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Old 02-16-2014, 06:41 PM   #21
prohl84
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Quote:
Originally Posted by Weezy View Post
US base malts which are very highly enzymatic. US barley, from what I understand, was bred this way to help convert all the corn used in beer and liquor. Continental barley is not so enzymatic and is therefore much more sensitive to temp variations, since it converts more slowly (but not slow).
I think you are referring to 6 row barley varieties- commonly used in adjunct laden, American fizzy yellow- having a higher diastatic power than 2 row varieties. A difference of only 10 lintner.

I think the malt type/ degree of modification matters more than the specific variety of barley i.e. Conlon or Harrington. I'm no maltster but I am pretty sure you could make a less modified pilsner malt or a fully modified 2 row pale from either of those barleys. A malt that is less modified is also going to have a lower DP.


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Old 02-17-2014, 12:32 AM   #22
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Floor malt is enzymatically richer than high modified malt. The diastatic power is less than high modified. Used with the right process, diastatic power of floor malt raises drastically and it's not uncommon to fully convert in 10 to 15 minutes with adjuncts. The diastatic strength of high modified is determined in the kiln. Wetting the malt to keep it from burning during the high temp the malt is kilned at, converts, inverts and crystallizes certain things in the malt. Enzymes have less to work on. Making it convenient for baggers and infusers to use adjuncts that will convert easily, using a simple process.

Mashing for 90 minutes at 150F is useless. In a thick mash, beta is denatured in less than an hour. Notice in recipes for brewing German styles of beer using high modified malt, a low temp rest around 140F to 145F is used. Starch doesn't gelatinize at the temp. However, beta is active. Then another rest around 149F to 153F is used. Starch becomes gelatinized. Then a rest around 155 to 162 is used for final conversion. Alpha is in the grain when it is in the field, beta is produced in the malting/kilning process. Other than producing non fermentable sugar, alpha is able to liquify native starch and turn it into carbohydrate soup. The activity begins when mash is doughed in and resting at 100F. Debranching enzymes are kilned out of high modified malt, making the malt worthless from that aspect. The baggery and single infusion process limits alpha's ability to make carbohydrates and reduces the time needed for alpha to chop up starch into reducing and non reducing ends, slowing down beta. Beta works only on the non reducing ends of the chain. Chopping off a couple of molecules of starch and blending them with one molecule of water, producing sugar. Alpha doesn't randomly chop up the chain where ever it feels like. It chops up the chain at what is called 1-4 links. Beta can work down to the 1-6 link. Leaving a branch. Since dextrinase and maltase are kilned out. The branches cannot be broken down. A-limit and B-limit dextrins are formed. Methods, other than baggery or infusion methods, increase enzymatic efficiency and activity. Not too much takes place when hot water is dumped on mash or when mash is in a bag soaked in hot water.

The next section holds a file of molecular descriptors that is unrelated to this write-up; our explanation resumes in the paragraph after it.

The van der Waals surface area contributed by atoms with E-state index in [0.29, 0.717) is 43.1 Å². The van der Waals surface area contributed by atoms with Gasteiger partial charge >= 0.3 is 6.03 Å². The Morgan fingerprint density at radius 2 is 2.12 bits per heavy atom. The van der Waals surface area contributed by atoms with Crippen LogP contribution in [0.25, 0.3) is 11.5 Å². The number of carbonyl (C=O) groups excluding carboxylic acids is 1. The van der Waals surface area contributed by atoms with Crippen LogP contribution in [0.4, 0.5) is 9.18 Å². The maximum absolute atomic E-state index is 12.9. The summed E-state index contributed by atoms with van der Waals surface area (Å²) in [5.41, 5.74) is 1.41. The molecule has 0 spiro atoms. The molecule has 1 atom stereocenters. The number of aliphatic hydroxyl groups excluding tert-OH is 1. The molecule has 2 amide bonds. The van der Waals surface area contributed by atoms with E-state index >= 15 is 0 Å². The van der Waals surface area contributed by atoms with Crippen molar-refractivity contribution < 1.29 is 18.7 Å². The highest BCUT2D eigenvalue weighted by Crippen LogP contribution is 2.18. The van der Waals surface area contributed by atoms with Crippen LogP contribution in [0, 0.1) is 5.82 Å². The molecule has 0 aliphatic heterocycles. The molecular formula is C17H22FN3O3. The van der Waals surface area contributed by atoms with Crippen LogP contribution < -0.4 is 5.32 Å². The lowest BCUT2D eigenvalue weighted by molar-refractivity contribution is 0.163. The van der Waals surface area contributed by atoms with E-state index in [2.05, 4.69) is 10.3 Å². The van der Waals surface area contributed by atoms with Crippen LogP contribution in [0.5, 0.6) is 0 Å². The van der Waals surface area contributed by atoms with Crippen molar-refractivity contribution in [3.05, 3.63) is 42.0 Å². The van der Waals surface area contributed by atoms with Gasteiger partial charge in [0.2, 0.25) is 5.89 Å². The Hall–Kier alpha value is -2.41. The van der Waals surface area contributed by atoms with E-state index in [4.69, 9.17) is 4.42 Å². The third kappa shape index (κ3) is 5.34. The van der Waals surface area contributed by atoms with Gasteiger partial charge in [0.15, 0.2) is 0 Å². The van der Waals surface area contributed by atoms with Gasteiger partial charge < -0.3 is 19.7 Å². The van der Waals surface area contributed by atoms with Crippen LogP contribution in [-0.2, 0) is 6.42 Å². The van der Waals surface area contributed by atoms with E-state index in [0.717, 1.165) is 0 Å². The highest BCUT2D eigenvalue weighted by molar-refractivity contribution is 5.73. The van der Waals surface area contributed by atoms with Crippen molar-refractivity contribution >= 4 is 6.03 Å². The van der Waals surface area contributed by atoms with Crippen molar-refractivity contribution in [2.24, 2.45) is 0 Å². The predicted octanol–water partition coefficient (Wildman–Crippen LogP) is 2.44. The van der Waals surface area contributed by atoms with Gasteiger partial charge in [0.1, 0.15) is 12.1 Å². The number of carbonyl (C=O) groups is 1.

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Old 02-17-2014, 12:57 AM   #23
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Single infusion mash.... 60 minutes, open cooler and stir.
Close the cooler again and set the timer for another 30 minutes, then sparge.

Has been working great for me, so 90 minute mash.... yes.

I was having difficulty reaching the OG I was looking for with a 60 minute single infusion mash. Was having trouble reaching the efficiency I was looking for at 60 minutes. Once I starter using the above process, I stopped having said difficulty. There may be a better way, but this process has worked for me 100 percent of the time. Not saying my way will work for everyone, but it's working extremely well for me.

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